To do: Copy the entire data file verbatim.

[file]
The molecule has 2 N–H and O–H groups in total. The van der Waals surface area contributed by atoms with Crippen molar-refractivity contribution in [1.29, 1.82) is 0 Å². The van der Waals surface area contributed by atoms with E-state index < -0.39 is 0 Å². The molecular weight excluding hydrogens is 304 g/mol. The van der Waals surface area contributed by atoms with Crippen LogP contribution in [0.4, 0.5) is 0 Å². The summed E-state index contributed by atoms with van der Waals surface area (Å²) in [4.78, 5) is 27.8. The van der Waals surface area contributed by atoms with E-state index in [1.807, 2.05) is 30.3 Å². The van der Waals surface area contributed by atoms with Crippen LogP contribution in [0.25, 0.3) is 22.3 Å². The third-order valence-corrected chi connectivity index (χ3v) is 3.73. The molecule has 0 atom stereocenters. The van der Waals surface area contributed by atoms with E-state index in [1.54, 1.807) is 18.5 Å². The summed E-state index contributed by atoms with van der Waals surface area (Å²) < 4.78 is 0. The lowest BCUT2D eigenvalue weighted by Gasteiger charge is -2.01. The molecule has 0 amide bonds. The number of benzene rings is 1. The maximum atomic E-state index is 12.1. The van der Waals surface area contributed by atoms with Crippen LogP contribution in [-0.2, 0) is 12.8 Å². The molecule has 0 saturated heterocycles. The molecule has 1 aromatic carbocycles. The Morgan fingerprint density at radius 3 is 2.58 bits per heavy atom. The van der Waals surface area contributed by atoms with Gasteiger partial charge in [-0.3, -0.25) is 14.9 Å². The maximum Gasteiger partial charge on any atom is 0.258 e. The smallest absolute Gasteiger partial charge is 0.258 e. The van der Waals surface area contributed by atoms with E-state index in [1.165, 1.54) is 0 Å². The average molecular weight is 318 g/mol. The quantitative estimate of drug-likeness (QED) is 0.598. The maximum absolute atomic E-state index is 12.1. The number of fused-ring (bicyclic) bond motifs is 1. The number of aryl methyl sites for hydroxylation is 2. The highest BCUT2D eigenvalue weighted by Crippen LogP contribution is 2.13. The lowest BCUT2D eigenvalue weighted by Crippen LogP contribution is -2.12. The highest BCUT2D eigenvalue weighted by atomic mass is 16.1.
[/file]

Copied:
The molecule has 2 N–H and O–H groups in total. The van der Waals surface area contributed by atoms with Crippen molar-refractivity contribution in [1.29, 1.82) is 0 Å². The van der Waals surface area contributed by atoms with E-state index < -0.39 is 0 Å². The molecular weight excluding hydrogens is 304 g/mol. The van der Waals surface area contributed by atoms with Crippen LogP contribution in [0.4, 0.5) is 0 Å². The summed E-state index contributed by atoms with van der Waals surface area (Å²) in [4.78, 5) is 27.8. The van der Waals surface area contributed by atoms with E-state index in [1.807, 2.05) is 30.3 Å². The van der Waals surface area contributed by atoms with Crippen LogP contribution in [0.25, 0.3) is 22.3 Å². The third-order valence-corrected chi connectivity index (χ3v) is 3.73. The molecule has 0 atom stereocenters. The van der Waals surface area contributed by atoms with E-state index in [1.54, 1.807) is 18.5 Å². The summed E-state index contributed by atoms with van der Waals surface area (Å²) < 4.78 is 0. The lowest BCUT2D eigenvalue weighted by Gasteiger charge is -2.01. The molecule has 0 amide bonds. The number of benzene rings is 1. The maximum atomic E-state index is 12.1. The van der Waals surface area contributed by atoms with Crippen LogP contribution in [-0.2, 0) is 12.8 Å². The molecule has 0 saturated heterocycles. The molecule has 1 aromatic carbocycles. The Morgan fingerprint density at radius 3 is 2.58 bits per heavy atom. The van der Waals surface area contributed by atoms with Gasteiger partial charge in [-0.3, -0.25) is 14.9 Å². The maximum Gasteiger partial charge on any atom is 0.258 e. The smallest absolute Gasteiger partial charge is 0.258 e. The van der Waals surface area contributed by atoms with E-state index in [1.165, 1.54) is 0 Å². The average molecular weight is 318 g/mol. The quantitative estimate of drug-likeness (QED) is 0.598. The maximum absolute atomic E-state index is 12.1. The number of fused-ring (bicyclic) bond motifs is 1. The number of aryl methyl sites for hydroxylation is 2. The highest BCUT2D eigenvalue weighted by Crippen LogP contribution is 2.13. The lowest BCUT2D eigenvalue weighted by Crippen LogP contribution is -2.12. The highest BCUT2D eigenvalue weighted by atomic mass is 16.1.